Saturday, December 13, 2014

Java Security Manager: access denied

The JVM has security mechanisms built into it that allow you to define restrictions to code through Java security policy files (i.e., java.policy file). The Java Security Manager[1] uses these policies to enforce a set of permissions granted to classes. The permissions allow specified classes running in that instance of the JVM to allow or not allow certain runtime operations.

In this article, we will cover how to resolve security violations such as access denied
when you start WebLogic Server with Java Security checking enabled (see [1] for how to enable Java Security Manager).

AccessController is the main security enforcer in Java Security Manager.  It helps decide whether an access to a critical system resource is to be allowed or denied, based on the security policy currently in effect,  For example, an will be thrown when a permission was not granted to read property as below:

Caused by: access denied ("java.util.PropertyPermission" "" "read")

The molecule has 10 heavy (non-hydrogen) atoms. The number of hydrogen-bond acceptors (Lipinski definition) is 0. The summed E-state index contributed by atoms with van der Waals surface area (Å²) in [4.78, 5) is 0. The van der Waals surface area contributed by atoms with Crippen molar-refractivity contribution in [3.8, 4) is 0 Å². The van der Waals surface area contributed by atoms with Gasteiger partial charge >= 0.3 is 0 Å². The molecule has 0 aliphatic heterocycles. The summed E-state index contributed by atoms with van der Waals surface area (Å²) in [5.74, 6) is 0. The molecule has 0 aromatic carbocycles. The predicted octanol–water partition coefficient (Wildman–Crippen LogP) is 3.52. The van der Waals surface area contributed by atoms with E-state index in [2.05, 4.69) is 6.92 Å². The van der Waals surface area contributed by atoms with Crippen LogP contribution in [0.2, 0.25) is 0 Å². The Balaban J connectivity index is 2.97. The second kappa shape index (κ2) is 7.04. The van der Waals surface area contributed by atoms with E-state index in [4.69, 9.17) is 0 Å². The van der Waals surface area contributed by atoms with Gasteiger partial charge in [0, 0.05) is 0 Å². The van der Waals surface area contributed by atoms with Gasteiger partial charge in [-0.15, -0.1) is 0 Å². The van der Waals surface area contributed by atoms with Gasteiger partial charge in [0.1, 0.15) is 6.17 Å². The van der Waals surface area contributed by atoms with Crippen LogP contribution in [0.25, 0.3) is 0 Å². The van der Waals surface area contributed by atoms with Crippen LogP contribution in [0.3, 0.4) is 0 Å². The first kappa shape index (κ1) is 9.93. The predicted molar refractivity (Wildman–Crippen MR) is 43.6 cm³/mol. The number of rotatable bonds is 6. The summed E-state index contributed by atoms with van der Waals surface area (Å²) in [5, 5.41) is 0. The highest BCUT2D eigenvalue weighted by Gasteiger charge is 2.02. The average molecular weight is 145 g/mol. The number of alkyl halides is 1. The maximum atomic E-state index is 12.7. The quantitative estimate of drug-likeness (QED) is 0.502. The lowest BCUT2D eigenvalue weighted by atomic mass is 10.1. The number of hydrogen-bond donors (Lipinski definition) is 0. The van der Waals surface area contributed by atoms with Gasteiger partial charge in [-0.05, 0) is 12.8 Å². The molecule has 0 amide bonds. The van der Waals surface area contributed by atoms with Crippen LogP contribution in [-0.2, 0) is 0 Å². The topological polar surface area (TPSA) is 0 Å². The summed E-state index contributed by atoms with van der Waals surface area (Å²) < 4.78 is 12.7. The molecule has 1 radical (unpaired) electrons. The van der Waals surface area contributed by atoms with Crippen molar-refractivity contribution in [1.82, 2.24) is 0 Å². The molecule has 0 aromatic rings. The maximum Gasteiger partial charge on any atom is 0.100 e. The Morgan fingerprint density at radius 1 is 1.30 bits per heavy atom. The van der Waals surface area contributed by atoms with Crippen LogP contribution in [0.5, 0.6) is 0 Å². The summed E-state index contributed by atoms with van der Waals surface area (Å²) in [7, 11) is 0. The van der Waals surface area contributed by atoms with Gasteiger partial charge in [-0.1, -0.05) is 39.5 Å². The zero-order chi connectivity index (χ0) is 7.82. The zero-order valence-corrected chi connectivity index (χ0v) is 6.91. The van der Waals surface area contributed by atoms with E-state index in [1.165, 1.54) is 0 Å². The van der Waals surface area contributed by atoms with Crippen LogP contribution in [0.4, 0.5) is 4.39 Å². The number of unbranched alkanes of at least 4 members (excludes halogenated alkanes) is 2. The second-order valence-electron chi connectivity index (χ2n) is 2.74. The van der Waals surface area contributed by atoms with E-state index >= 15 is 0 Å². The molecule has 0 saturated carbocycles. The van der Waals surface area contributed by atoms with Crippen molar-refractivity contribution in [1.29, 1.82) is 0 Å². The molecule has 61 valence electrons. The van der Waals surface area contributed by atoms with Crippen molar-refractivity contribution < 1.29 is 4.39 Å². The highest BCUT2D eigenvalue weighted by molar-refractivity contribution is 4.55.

at java.lang.SecurityManager.checkPermission(
at java.lang.SecurityManager.checkPropertyAccess(
at java.lang.System.getProperty(
at java.lang.Boolean.getBoolean(

If the security violations in your application are only a few, you may consider to add an entry like below in the default section of your policy file:

// default permissions granted to all protection domains
grant {
    permission java.util.PropertyPermission "", "read";

"weblogic.policy" and "ojdbc.policy"

When you run applications in WebLogic server, Oracle has provided an OOTB policy file at:
If you specify it in the JVM option:${WL_HOME}/server/lib/weblogic.policy
then the specified policy file will be loaded in addition to all the java policy files (see [1] for details). However,  OOTB weblogic.policy is not intended to cover all deployed applications.  For example, if you use Oracle JDBC Driver in your applications, you may need to add the grant entries specified in ojdbc.policy[2] onto the ones specified in weblogic.policy file.

Grant Entries

If you look at either weblogic.policy or ojdbc.policy file, there are many grant entries. The basic format of a grant entry is the following:[4]

  grant signedBy "signer_names", codeBase "URL",
        principal principal_class_name "principal_name",
        principal principal_class_name "principal_name",
        ... {
      permission permission_class_name "target_name", "action", 
          signedBy "signer_names";
      permission permission_class_name "target_name", "action", 
          signedBy "signer_names";

Each grant entry includes one or more "permission entries" preceded by optional codeBase, signedBy, and principal name/value pairs that specify which code you want to grant the permissions.